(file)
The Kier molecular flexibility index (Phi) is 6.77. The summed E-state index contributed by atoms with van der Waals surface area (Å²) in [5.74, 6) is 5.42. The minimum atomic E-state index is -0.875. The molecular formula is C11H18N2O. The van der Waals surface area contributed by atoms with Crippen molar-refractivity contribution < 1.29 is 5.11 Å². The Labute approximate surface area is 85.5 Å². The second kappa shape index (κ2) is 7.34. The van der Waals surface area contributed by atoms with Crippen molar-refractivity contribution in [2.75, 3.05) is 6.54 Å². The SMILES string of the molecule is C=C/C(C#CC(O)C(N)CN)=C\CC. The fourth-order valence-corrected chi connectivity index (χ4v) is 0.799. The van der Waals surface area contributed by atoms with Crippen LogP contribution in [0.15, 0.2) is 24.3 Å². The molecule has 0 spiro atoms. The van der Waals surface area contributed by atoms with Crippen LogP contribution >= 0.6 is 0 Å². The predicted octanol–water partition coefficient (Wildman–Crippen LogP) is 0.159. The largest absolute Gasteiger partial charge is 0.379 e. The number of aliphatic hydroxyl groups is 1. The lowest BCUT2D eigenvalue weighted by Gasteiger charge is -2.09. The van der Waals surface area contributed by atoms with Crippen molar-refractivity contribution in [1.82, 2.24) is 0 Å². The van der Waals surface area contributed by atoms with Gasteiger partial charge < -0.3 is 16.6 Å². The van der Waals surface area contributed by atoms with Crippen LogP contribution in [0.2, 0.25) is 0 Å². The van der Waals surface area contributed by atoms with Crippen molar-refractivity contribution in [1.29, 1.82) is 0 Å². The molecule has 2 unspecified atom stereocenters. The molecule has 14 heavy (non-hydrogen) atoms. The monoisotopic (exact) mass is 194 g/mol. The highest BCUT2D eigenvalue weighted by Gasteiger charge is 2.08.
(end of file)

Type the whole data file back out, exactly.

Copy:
The Kier molecular flexibility index (Phi) is 6.77. The summed E-state index contributed by atoms with van der Waals surface area (Å²) in [5.74, 6) is 5.42. The minimum atomic E-state index is -0.875. The molecular formula is C11H18N2O. The van der Waals surface area contributed by atoms with Crippen molar-refractivity contribution < 1.29 is 5.11 Å². The Labute approximate surface area is 85.5 Å². The second kappa shape index (κ2) is 7.34. The van der Waals surface area contributed by atoms with Crippen molar-refractivity contribution in [2.75, 3.05) is 6.54 Å². The SMILES string of the molecule is C=C/C(C#CC(O)C(N)CN)=C\CC. The fourth-order valence-corrected chi connectivity index (χ4v) is 0.799. The van der Waals surface area contributed by atoms with Crippen LogP contribution in [0.15, 0.2) is 24.3 Å². The molecule has 0 spiro atoms. The van der Waals surface area contributed by atoms with Crippen LogP contribution >= 0.6 is 0 Å². The predicted octanol–water partition coefficient (Wildman–Crippen LogP) is 0.159. The largest absolute Gasteiger partial charge is 0.379 e. The number of aliphatic hydroxyl groups is 1. The lowest BCUT2D eigenvalue weighted by Gasteiger charge is -2.09. The van der Waals surface area contributed by atoms with Crippen molar-refractivity contribution in [1.82, 2.24) is 0 Å². The van der Waals surface area contributed by atoms with Gasteiger partial charge < -0.3 is 16.6 Å². The van der Waals surface area contributed by atoms with Crippen LogP contribution in [0.2, 0.25) is 0 Å². The van der Waals surface area contributed by atoms with Crippen molar-refractivity contribution in [1.29, 1.82) is 0 Å². The molecule has 2 unspecified atom stereocenters. The molecule has 14 heavy (non-hydrogen) atoms. The monoisotopic (exact) mass is 194 g/mol. The highest BCUT2D eigenvalue weighted by Gasteiger charge is 2.08.